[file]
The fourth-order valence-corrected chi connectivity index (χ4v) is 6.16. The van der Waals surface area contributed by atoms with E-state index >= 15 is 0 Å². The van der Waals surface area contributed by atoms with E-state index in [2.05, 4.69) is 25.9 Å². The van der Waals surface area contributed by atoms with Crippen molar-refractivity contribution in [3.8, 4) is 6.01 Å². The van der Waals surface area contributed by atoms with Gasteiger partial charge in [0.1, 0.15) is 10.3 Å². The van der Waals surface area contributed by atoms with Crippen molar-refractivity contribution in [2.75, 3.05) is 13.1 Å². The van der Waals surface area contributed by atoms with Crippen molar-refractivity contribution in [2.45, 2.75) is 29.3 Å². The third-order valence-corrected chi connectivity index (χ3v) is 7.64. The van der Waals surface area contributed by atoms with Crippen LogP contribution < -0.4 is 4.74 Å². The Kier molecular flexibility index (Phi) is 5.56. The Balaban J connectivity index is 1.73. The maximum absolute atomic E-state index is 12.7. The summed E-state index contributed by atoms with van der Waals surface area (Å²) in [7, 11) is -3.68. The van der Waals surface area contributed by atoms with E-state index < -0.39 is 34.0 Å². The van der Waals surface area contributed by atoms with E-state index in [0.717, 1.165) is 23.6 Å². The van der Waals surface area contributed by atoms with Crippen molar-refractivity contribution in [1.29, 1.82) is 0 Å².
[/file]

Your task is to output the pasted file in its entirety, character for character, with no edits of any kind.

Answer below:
The fourth-order valence-corrected chi connectivity index (χ4v) is 6.16. The van der Waals surface area contributed by atoms with E-state index >= 15 is 0 Å². The van der Waals surface area contributed by atoms with E-state index in [2.05, 4.69) is 25.9 Å². The van der Waals surface area contributed by atoms with Crippen molar-refractivity contribution in [3.8, 4) is 6.01 Å². The van der Waals surface area contributed by atoms with Gasteiger partial charge in [0.1, 0.15) is 10.3 Å². The van der Waals surface area contributed by atoms with Crippen molar-refractivity contribution in [2.75, 3.05) is 13.1 Å². The van der Waals surface area contributed by atoms with Crippen molar-refractivity contribution in [2.45, 2.75) is 29.3 Å². The third-order valence-corrected chi connectivity index (χ3v) is 7.64. The van der Waals surface area contributed by atoms with Crippen LogP contribution < -0.4 is 4.74 Å². The Kier molecular flexibility index (Phi) is 5.56. The Balaban J connectivity index is 1.73. The maximum absolute atomic E-state index is 12.7. The summed E-state index contributed by atoms with van der Waals surface area (Å²) in [7, 11) is -3.68. The van der Waals surface area contributed by atoms with E-state index < -0.39 is 34.0 Å². The van der Waals surface area contributed by atoms with E-state index in [0.717, 1.165) is 23.6 Å². The van der Waals surface area contributed by atoms with Crippen molar-refractivity contribution in [1.29, 1.82) is 0 Å².